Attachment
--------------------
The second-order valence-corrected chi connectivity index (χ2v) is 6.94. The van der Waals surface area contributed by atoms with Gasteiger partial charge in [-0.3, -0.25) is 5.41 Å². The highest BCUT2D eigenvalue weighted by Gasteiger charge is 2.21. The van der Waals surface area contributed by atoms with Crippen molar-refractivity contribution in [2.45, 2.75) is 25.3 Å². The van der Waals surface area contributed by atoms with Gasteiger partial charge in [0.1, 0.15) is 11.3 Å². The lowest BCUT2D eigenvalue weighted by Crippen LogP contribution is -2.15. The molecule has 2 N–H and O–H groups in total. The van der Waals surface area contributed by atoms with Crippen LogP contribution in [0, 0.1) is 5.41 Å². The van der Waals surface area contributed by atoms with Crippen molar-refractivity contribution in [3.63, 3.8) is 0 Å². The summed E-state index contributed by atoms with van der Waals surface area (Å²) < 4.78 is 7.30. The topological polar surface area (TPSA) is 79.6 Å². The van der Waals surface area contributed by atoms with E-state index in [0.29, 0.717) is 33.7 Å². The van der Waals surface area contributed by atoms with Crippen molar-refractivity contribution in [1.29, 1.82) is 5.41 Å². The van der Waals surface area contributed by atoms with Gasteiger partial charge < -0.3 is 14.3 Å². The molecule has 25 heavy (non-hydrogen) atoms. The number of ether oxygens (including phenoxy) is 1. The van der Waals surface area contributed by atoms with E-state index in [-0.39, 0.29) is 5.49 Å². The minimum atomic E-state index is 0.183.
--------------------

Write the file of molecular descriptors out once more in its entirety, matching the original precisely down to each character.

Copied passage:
The second-order valence-corrected chi connectivity index (χ2v) is 6.94. The van der Waals surface area contributed by atoms with Gasteiger partial charge in [-0.3, -0.25) is 5.41 Å². The highest BCUT2D eigenvalue weighted by Gasteiger charge is 2.21. The van der Waals surface area contributed by atoms with Crippen molar-refractivity contribution in [2.45, 2.75) is 25.3 Å². The van der Waals surface area contributed by atoms with Gasteiger partial charge in [0.1, 0.15) is 11.3 Å². The lowest BCUT2D eigenvalue weighted by Crippen LogP contribution is -2.15. The molecule has 2 N–H and O–H groups in total. The van der Waals surface area contributed by atoms with Crippen LogP contribution in [0, 0.1) is 5.41 Å². The van der Waals surface area contributed by atoms with Crippen molar-refractivity contribution in [3.63, 3.8) is 0 Å². The summed E-state index contributed by atoms with van der Waals surface area (Å²) < 4.78 is 7.30. The topological polar surface area (TPSA) is 79.6 Å². The van der Waals surface area contributed by atoms with E-state index in [0.29, 0.717) is 33.7 Å². The van der Waals surface area contributed by atoms with Crippen molar-refractivity contribution in [1.29, 1.82) is 5.41 Å². The van der Waals surface area contributed by atoms with Gasteiger partial charge < -0.3 is 14.3 Å². The molecule has 25 heavy (non-hydrogen) atoms. The number of ether oxygens (including phenoxy) is 1. The van der Waals surface area contributed by atoms with E-state index in [-0.39, 0.29) is 5.49 Å². The minimum atomic E-state index is 0.183.